You’re about to engage the services of someone that is going to have a big impact on your financial life. Make sure you are comfortable with the relationship. Check with the International Business Brokers Association and see if your broker is a member in good standing. Follow up on the references provided and determine just how satisfied past clients are. Check with your local better business bureau and see if there are any unresolved complaints.

3. Use a specialist

Real estate agents and other professionals sometimes hold themselves out as business brokers on a part time basis. You want someone who makes their entire living selling businesses full time. Preferably somebody who has experience in your particular industry and someone who can point to successful sales they have made for your competitors.

4. Avoid heavy up front fee structures

Typically a business broker will charge between 10% and 15% of the sale price as a fee. While it is customary for them to ask for some up front fees to initiate the process, avoid those brokers who are looking for greater than a third. Also make sure that the up front fee is deductible from the sales fee when the business sells. Following this advice will save you from having to invest a ton of cash before you actually sell the business.

5. Only contract for the business selling services

Smaller business brokers will offer accounting and legal services that you will need during closing for an additional fee and these services are typically outsourced by the broker. It may be to your advantage to contract for those services directly leaving the broker with only the requirement to focus on the selling process and not generating add on fees.

6. Share your expectations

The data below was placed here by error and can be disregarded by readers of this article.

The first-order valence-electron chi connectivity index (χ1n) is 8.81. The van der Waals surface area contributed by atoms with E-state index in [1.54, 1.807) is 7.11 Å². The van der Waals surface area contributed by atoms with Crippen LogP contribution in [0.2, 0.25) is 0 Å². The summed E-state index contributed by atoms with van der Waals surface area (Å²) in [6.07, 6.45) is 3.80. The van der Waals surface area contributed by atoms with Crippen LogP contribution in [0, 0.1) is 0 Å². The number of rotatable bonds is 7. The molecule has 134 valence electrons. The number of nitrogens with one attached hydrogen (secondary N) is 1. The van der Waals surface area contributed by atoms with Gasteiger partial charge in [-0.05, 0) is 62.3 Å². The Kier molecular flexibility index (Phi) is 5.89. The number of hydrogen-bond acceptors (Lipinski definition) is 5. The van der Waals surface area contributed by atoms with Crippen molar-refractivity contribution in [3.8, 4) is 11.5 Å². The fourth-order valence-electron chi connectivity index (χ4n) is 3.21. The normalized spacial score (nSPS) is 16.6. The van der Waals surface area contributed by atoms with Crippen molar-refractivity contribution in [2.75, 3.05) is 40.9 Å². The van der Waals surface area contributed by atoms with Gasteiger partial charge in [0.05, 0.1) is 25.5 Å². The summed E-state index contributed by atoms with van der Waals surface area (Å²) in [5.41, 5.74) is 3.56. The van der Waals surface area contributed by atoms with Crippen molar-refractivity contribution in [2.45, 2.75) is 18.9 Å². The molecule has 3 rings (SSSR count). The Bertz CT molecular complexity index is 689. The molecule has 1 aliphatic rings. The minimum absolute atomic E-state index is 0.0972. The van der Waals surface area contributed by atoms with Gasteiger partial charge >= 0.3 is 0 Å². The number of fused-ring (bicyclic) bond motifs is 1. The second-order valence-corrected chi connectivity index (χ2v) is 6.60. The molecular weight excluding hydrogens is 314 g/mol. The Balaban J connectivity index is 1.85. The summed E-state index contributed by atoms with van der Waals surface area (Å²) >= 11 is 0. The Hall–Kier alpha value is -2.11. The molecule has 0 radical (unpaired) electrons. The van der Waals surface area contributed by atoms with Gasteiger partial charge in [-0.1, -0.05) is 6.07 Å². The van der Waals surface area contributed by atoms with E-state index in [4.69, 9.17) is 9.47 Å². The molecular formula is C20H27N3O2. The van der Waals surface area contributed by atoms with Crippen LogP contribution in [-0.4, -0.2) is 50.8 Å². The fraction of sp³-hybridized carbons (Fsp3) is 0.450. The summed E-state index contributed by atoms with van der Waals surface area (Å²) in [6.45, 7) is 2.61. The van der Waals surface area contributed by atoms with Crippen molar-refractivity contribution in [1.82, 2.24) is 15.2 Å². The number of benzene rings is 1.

Before you select a broker you should have at least a general idea of what you want to accomplish by selling your business. You should have a rough valuation number and you should know if you want a cash sale or stock. Share this with the broker and see if he agrees with your plan. While there probably will be differences in valuation, your broker should be in tune with the rest of your objectives. If he’s reluctant or believes that it will be difficult to achieve your goals, find another broker.

7. Keep the whole process confidential

The last thing you want to do is let the word that you are seeking a business broker or that you are in negotiations with a buyer leak out. Once it becomes common knowledge that you are selling, your relationships with your employees, customers, vendors and bankers could be adversely affected. Have an exit plan for after the sale that includes sharing the news with all those listed above.

Using business brokers to help sell a business is usually the smart route to take for any business of substance. You want your organization to have as much “curb appeal” as possible during the process and that means you should be focusing your time on optimizing the business not chasing down buyers.